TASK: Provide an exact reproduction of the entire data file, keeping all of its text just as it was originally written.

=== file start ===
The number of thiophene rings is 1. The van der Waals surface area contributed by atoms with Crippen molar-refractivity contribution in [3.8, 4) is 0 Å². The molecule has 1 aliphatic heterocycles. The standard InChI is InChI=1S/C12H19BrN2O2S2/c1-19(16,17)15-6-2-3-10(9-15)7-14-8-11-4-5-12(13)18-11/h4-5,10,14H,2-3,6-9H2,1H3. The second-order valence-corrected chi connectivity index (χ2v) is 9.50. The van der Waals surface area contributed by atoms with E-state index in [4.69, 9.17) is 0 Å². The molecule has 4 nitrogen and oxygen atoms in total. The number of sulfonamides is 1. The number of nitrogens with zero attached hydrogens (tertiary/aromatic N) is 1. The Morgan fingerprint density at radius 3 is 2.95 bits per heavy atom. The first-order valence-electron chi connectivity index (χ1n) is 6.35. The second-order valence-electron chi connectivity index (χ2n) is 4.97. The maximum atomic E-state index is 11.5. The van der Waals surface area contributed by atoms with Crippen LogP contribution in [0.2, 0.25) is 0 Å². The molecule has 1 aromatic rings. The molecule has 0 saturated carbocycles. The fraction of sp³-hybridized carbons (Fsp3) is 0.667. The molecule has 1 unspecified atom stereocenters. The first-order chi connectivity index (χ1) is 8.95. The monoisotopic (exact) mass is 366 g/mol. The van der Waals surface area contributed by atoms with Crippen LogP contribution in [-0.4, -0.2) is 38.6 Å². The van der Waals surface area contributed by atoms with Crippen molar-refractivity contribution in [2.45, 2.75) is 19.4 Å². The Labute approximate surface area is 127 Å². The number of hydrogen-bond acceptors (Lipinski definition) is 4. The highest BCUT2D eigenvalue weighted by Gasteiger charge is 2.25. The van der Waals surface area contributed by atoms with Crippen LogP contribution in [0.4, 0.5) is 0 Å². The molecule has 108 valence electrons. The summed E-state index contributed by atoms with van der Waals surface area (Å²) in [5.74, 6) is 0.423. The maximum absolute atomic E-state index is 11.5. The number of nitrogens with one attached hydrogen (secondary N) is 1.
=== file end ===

The number of thiophene rings is 1. The van der Waals surface area contributed by atoms with Crippen molar-refractivity contribution in [3.8, 4) is 0 Å². The molecule has 1 aliphatic heterocycles. The standard InChI is InChI=1S/C12H19BrN2O2S2/c1-19(16,17)15-6-2-3-10(9-15)7-14-8-11-4-5-12(13)18-11/h4-5,10,14H,2-3,6-9H2,1H3. The second-order valence-corrected chi connectivity index (χ2v) is 9.50. The van der Waals surface area contributed by atoms with E-state index in [4.69, 9.17) is 0 Å². The molecule has 4 nitrogen and oxygen atoms in total. The number of sulfonamides is 1. The number of nitrogens with zero attached hydrogens (tertiary/aromatic N) is 1. The Morgan fingerprint density at radius 3 is 2.95 bits per heavy atom. The first-order valence-electron chi connectivity index (χ1n) is 6.35. The second-order valence-electron chi connectivity index (χ2n) is 4.97. The maximum atomic E-state index is 11.5. The van der Waals surface area contributed by atoms with Crippen LogP contribution in [0.2, 0.25) is 0 Å². The molecule has 1 aromatic rings. The molecule has 0 saturated carbocycles. The fraction of sp³-hybridized carbons (Fsp3) is 0.667. The molecule has 1 unspecified atom stereocenters. The first-order chi connectivity index (χ1) is 8.95. The monoisotopic (exact) mass is 366 g/mol. The van der Waals surface area contributed by atoms with Crippen LogP contribution in [-0.4, -0.2) is 38.6 Å². The van der Waals surface area contributed by atoms with Crippen molar-refractivity contribution in [2.45, 2.75) is 19.4 Å². The Labute approximate surface area is 127 Å². The number of hydrogen-bond acceptors (Lipinski definition) is 4. The highest BCUT2D eigenvalue weighted by Gasteiger charge is 2.25. The van der Waals surface area contributed by atoms with Crippen LogP contribution in [0.4, 0.5) is 0 Å². The molecule has 108 valence electrons. The summed E-state index contributed by atoms with van der Waals surface area (Å²) in [5.74, 6) is 0.423. The maximum absolute atomic E-state index is 11.5. The number of nitrogens with one attached hydrogen (secondary N) is 1.